When they reset the game coming out of the lockout of 2004-05, the National Hockey League welcomed back the little guy.
The largely European Vancouver Canucks would win six of the next eight Northwest pennants, folks in Edmonton dusted off that old “Oilers Hockey” slogan, and overall scoring went up.
Well it’s now the spring 2013. Canucks GM Mike Gillis is talking about “a reset”, while Craig MacTavish is scouring the league for more beef.
And who’s still playing hockey?
As always, the big, heavy rosters that were winning before the lockout, and are still winning today.
As an old scout once said, “Son, big and good beats small and good every time.”
“No,” corrected Ken Hitchcock, the St. Louis Blues head coach. “Big and quick is better than small and quick. Big players are irrelevant in today’s game if you can’t skate.”
A lot of people thought the new rules would open the game up again to the small skilled player, and to an extent it has. Unforeseen, however, was the ability of the larger bodies like L.A.’s Dwight King or Brian Boyle in New York to get up to speed.
Couple that with crushing defensive systems, and we’re back to the same 2-1 playoff hockey — most nights — that led the NHL to remake its game back in 2005.
Combined scoring fell below 4.00 in the average playoff game in 2003-04. It’s been relatively steady at 5.2 goals per game ever since, but on Sunday there were nine goals scored — total — in three hockey games.
“The difference that I’ve seen in the last three years is, all the big players can skate like the little guys,” said Hitchcock.
In very few cases do those bigger bodies have the same skill as the little guys. But, as hockey people say, “they can get there.”
That means defensive systems are deployed that no longer hinge on restraining the opponent with sticks, as they once did, but instead perfect positioning by big bodies that eliminate time and space.
The result? Chip and chase hockey which, once again, favours the big guys. (And in our personal opinion, is tiresome to watch.)
“We’re gonna have to win games 2-1,” said San Jose defenceman Brad Start. “We’re not going to win games 5-4, 6-3 games. That’s not the team we are. Once we figure that it, we’re a lot better team.”
If you wondering if that refrain qualifies as cliché, ask yourself this: When is the last time you heard a player, coach or manager say, “We’d rather not play 2-1 games. We want to win 5-4, 6-3 games?”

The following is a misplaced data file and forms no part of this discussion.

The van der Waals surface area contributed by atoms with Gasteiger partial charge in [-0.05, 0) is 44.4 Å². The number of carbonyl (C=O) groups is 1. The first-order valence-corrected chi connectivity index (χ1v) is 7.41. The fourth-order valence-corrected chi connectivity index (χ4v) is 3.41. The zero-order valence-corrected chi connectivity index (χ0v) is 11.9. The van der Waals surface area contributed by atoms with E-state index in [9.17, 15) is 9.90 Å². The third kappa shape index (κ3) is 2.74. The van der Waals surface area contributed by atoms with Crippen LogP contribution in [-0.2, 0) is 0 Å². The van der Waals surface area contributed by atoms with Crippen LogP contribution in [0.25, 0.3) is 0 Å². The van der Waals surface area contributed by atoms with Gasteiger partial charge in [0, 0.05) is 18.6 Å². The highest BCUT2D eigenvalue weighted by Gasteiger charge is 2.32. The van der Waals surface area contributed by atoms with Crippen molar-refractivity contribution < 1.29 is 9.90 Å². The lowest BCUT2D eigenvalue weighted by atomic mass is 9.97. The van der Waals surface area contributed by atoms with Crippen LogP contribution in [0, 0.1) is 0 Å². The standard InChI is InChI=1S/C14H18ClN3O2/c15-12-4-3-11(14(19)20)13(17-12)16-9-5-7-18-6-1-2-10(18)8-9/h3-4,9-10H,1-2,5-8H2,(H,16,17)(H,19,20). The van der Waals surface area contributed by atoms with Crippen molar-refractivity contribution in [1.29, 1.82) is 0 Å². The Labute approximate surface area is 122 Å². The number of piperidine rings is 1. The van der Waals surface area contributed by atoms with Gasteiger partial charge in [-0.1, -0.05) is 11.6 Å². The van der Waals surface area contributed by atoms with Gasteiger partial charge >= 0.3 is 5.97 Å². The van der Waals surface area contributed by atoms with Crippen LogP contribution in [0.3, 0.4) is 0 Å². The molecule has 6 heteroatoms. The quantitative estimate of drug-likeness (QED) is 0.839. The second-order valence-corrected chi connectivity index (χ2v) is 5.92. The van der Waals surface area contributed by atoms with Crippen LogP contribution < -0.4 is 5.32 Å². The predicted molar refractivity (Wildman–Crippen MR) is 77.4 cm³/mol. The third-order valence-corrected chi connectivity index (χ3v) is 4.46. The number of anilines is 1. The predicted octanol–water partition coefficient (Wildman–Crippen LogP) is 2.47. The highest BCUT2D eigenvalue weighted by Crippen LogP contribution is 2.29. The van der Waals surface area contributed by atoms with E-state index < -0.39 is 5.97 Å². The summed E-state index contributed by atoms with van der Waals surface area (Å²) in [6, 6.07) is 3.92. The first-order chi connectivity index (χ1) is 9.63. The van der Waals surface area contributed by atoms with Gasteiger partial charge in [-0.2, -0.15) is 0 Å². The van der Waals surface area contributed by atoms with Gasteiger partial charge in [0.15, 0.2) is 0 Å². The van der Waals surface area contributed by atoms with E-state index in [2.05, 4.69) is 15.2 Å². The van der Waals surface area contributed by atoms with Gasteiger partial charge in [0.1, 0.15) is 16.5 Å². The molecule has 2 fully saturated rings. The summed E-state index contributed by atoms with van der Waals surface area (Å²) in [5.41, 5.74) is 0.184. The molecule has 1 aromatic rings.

Even a player like Stuart, nearly a point-per-game defenceman during his Western Hockey League career, knows the score. The coaches dictate who plays, and thereby, who earns a paycheque.
Either you play the coach’s system, or find some other line or work.
“That was the exciting part when you were young, scoring goals,” Stuart said. “But hey, if you want to say in this league that’s not how it works now. Each player has to figure that out.
“It’ll dictate how long you stick around.”
Gillis made it clear his team has to fix its penchant for being pushed out of playoff games by bigger, stronger opponents. In Edmonton it is accepted fact that a smaller forward like Jordan Eberle, Nail Yakupov and Sam Gagner will have to be traded for some size for the Oilers to become a relevant team.
It seems our old scout’s tenet still applies.
“If they’re just as talented, then bigger does matter,” said Kings head coach Darryl Sutter. “Big and fast is better than little and fast. No question. Most series’ are six games. If you play them six or seven times, there’s a lot of wear and tear there.”
Smaller guys can play, but they must have the superior skill of a Martin St. Louis, or be as competitive and dogged as a Brendan Gallagher, Matt Calvert or Jaden Schwartz.
Yes, there is still room for a Mikael Grabovski, an Ales Hemsky or an Alex Tanguay. But you’d better not have too many, or you turn into Vancouver — a fantastic regular season team that’s not built for playoff hockey.
Now the Canucks, Oilers, Flames, and every other team trying to build a winner in this copycat league, will be in search of size.